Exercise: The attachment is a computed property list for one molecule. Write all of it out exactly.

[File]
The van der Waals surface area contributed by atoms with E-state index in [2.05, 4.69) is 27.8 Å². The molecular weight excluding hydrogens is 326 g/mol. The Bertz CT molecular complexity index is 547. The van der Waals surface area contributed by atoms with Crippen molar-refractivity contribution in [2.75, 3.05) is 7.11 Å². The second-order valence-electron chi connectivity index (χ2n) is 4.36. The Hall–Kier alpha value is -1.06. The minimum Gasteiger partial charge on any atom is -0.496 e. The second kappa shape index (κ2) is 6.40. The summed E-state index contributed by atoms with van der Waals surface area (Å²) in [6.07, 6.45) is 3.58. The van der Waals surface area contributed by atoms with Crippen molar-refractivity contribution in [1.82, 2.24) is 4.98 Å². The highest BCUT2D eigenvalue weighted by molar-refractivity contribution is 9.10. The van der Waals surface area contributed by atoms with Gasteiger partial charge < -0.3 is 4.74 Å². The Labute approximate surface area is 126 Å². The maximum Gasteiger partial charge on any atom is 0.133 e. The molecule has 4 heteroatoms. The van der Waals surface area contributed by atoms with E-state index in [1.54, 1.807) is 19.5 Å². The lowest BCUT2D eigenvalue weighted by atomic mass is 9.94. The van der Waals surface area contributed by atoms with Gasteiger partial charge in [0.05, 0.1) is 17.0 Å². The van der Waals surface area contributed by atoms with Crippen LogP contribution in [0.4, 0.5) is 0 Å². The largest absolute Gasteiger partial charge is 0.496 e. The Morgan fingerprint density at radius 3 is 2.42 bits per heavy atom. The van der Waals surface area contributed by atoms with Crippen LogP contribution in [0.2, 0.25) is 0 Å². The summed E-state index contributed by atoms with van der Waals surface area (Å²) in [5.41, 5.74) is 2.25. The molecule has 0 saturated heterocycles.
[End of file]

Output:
The van der Waals surface area contributed by atoms with E-state index in [2.05, 4.69) is 27.8 Å². The molecular weight excluding hydrogens is 326 g/mol. The Bertz CT molecular complexity index is 547. The van der Waals surface area contributed by atoms with Crippen molar-refractivity contribution in [2.75, 3.05) is 7.11 Å². The second-order valence-electron chi connectivity index (χ2n) is 4.36. The Hall–Kier alpha value is -1.06. The minimum Gasteiger partial charge on any atom is -0.496 e. The second kappa shape index (κ2) is 6.40. The summed E-state index contributed by atoms with van der Waals surface area (Å²) in [6.07, 6.45) is 3.58. The van der Waals surface area contributed by atoms with Crippen molar-refractivity contribution in [1.82, 2.24) is 4.98 Å². The highest BCUT2D eigenvalue weighted by molar-refractivity contribution is 9.10. The van der Waals surface area contributed by atoms with Gasteiger partial charge < -0.3 is 4.74 Å². The Labute approximate surface area is 126 Å². The maximum Gasteiger partial charge on any atom is 0.133 e. The molecule has 4 heteroatoms. The van der Waals surface area contributed by atoms with E-state index in [1.54, 1.807) is 19.5 Å². The lowest BCUT2D eigenvalue weighted by atomic mass is 9.94. The van der Waals surface area contributed by atoms with Gasteiger partial charge in [0.05, 0.1) is 17.0 Å². The van der Waals surface area contributed by atoms with Crippen LogP contribution in [0.4, 0.5) is 0 Å². The largest absolute Gasteiger partial charge is 0.496 e. The Morgan fingerprint density at radius 3 is 2.42 bits per heavy atom. The van der Waals surface area contributed by atoms with Crippen LogP contribution in [0.2, 0.25) is 0 Å². The summed E-state index contributed by atoms with van der Waals surface area (Å²) in [5.41, 5.74) is 2.25. The molecule has 0 saturated heterocycles.